Fighting between Iran-allied Houthi forces and pro-government militias has raged since March when the Houthis advanced towards the port of Aden.Iran denies that is supplying the Shiite Houthis with military aid.
A Saudi-led coalition has been carrying out air strikes since March in a bid to help pro-government forces restore President Abed Rabbou Mansour Hadi, in exile in Riyadh, to power.
The International Committee of the Red Cross says that nearly 4,000 people have been killed and 1.3 million forced to flee their homes during the conflict.
Gathered on the desert floor, the Askar family chants prayers for their 1-year-old daughter Jawahir, who died of malnutrition and is buried beneath the sands of their informal refugee camp far from their Syrian hometown. Her father Mohammed Askar recounts, “I wish the circumstances were different and I could have saved my daughter, but we are poor and powerless and we have only God with us.”
Of the 4 million refugees who fled Syria’s grinding civil war, it is the conflict’s youngest exiles, like Jawahir, who often bear the brunt of its woes. More than 10,000 children have died in the four-year conflict, while over 2.8 million in and out of the country don’t go to school, according to the U.N. children’s agency, UNICEF. Many suffer emotional problems from their experiences, while others get pressed into working to support their families, who struggle to have enough to eat.
Aid agencies have asked for $4.5 billion for 2015 to help refugees, but have been forced to slash support programs because of large funding gaps, which had a devastating effect on the amount of food aid coming.
“We survived the barrel bombs in Syria but I’m afraid we won’t survive the lack of health and food,” Kutana al-Hamadi says.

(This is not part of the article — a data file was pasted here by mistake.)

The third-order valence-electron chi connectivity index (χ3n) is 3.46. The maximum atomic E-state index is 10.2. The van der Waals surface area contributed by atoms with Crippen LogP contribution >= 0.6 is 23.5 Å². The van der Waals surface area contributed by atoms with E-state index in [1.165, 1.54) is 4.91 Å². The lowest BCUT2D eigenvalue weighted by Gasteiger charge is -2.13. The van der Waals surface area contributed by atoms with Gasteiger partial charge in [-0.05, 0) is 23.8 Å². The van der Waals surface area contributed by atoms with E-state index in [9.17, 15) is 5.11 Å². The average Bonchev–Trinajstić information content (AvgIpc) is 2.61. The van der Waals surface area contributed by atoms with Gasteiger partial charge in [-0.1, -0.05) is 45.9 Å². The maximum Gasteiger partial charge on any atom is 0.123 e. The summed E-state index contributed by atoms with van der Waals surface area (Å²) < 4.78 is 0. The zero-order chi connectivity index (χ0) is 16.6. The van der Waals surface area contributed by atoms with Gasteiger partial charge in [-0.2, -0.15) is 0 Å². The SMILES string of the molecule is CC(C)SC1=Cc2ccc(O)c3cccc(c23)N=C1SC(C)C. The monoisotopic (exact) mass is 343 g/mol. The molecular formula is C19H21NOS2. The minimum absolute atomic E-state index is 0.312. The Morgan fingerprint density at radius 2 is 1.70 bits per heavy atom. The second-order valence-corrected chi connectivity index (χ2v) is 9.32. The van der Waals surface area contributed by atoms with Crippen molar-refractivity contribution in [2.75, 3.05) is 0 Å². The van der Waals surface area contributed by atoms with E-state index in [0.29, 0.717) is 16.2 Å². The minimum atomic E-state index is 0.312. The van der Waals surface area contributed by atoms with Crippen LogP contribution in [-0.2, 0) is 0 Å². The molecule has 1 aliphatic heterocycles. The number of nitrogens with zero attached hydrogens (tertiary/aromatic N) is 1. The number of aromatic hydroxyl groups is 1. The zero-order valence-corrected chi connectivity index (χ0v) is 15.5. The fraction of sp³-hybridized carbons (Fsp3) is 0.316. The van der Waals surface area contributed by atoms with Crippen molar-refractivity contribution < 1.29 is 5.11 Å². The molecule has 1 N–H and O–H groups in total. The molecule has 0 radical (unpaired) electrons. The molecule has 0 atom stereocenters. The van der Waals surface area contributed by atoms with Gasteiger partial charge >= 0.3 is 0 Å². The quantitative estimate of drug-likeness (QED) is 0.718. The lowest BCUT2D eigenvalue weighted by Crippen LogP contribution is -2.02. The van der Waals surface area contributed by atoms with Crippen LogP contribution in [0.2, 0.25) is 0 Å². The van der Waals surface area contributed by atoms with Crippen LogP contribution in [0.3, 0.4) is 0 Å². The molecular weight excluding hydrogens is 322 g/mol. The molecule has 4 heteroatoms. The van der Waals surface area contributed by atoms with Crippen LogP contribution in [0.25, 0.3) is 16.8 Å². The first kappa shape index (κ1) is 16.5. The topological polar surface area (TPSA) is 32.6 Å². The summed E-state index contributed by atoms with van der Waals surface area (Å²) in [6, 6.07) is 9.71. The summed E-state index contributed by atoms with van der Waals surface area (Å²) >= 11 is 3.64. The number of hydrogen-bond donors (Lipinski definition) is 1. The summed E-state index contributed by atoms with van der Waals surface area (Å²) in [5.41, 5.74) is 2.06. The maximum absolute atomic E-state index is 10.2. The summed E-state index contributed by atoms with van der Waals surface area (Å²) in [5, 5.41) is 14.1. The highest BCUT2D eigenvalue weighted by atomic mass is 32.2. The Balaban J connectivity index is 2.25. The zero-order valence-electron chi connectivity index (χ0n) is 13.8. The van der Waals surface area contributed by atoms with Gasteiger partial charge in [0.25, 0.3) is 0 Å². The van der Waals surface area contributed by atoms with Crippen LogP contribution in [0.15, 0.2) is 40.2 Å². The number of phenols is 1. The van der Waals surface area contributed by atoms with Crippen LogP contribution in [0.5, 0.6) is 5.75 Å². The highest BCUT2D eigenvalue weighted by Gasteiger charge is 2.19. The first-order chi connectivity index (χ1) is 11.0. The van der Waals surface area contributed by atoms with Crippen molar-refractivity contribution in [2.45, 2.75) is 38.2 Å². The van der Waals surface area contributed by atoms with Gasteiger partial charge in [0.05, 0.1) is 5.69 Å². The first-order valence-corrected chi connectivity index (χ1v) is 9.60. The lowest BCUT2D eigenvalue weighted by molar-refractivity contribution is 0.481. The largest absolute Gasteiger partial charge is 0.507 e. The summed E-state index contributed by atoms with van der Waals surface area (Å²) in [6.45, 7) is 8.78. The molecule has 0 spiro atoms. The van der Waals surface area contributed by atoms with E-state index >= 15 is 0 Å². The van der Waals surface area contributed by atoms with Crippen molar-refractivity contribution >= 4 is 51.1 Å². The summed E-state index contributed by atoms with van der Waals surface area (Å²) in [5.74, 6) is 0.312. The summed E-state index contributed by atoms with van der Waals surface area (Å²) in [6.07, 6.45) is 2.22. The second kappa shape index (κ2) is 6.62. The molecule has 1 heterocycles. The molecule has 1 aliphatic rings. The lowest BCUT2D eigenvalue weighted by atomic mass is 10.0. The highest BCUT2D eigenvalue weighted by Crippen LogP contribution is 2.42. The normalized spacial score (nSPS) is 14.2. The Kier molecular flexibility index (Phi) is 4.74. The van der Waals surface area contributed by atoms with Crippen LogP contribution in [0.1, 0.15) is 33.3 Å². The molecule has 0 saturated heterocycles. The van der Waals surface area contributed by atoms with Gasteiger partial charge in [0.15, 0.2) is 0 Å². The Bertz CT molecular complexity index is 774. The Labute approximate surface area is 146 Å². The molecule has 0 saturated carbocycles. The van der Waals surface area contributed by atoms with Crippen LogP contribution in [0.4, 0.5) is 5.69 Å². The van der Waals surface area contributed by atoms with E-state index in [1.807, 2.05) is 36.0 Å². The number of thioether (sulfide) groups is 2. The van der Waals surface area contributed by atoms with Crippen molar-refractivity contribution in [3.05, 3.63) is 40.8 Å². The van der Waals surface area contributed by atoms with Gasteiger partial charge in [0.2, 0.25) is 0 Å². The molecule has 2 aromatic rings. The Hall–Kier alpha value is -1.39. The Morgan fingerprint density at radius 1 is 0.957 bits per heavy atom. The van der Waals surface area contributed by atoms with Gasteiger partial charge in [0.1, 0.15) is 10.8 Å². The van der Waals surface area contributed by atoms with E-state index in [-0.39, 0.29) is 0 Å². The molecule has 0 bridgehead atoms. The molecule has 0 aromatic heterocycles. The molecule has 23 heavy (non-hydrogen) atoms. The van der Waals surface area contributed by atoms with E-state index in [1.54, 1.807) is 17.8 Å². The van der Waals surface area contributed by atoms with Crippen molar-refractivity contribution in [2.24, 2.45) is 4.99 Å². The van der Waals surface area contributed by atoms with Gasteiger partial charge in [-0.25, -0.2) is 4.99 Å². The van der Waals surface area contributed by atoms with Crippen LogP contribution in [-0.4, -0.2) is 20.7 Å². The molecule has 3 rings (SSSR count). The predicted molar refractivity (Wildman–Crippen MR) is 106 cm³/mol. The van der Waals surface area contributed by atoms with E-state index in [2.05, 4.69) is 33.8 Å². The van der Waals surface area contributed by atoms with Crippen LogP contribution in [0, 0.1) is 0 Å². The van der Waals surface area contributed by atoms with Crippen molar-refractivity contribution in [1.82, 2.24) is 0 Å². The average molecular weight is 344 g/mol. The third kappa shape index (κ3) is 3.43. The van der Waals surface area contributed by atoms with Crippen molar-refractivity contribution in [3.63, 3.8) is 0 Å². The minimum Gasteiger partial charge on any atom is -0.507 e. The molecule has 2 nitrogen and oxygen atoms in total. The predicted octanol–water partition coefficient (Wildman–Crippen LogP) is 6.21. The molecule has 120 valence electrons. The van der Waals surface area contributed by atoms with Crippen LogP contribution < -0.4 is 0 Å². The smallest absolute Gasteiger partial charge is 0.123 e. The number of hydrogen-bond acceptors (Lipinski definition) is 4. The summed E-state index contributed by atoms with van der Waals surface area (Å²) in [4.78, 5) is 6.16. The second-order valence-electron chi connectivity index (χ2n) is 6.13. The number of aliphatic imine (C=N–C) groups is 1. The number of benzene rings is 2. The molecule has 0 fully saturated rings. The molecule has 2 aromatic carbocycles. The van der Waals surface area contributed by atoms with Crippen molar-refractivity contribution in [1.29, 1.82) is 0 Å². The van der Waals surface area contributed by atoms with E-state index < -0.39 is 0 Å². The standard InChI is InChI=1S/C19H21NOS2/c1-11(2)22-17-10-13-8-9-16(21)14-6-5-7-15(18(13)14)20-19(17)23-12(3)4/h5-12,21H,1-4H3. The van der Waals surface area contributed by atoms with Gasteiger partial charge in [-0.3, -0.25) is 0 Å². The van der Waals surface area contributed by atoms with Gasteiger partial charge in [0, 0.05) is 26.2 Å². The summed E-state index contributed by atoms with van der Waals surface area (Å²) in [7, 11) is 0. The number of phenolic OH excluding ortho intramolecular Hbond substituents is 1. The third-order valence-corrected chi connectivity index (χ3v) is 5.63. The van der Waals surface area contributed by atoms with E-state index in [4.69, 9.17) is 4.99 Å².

On a humanitarian tour of Southeast Asia, special envoy for the United Nations High Commission for Refugees, Angelina Jolie Pitt is giving a voice to the people of Myanmar (formerly Burma). The actress met with Rohingya community representatives in Yangon on Friday, who spoke with her about the difficult conditions of life in Rakhine State.
The Rohingya are a Muslim minority group who have suffered waves of ethnic violence and oppression. In 2012, two outbreaks of conflict left almost 200 dead and about 140,000 displaced, according to the Myanmar Times. Many still remain in camps for internally displaced persons.
“The situation for the displaced inside this country is extremely serious,” Jolie Pitt said. “One man I met expressed his concerns by saying he was afraid that in years to come his community would be found only in history books – and that the lack of medicine and healthcare is a top priority,” she adds.
Jolie Pitt, who’s been following the situation since her first visit to Myanmar refugees in Thailand in 2002, is offering to help the government bring medical assistance to people in the Rakhine and Kachin States.
She also met with first-time female voters in Myanmar, during a trip to the “She Leads” program in Yangon. The women showed her how they check online if they and their family members are registered to vote, ahead of crucial elections in November 2015.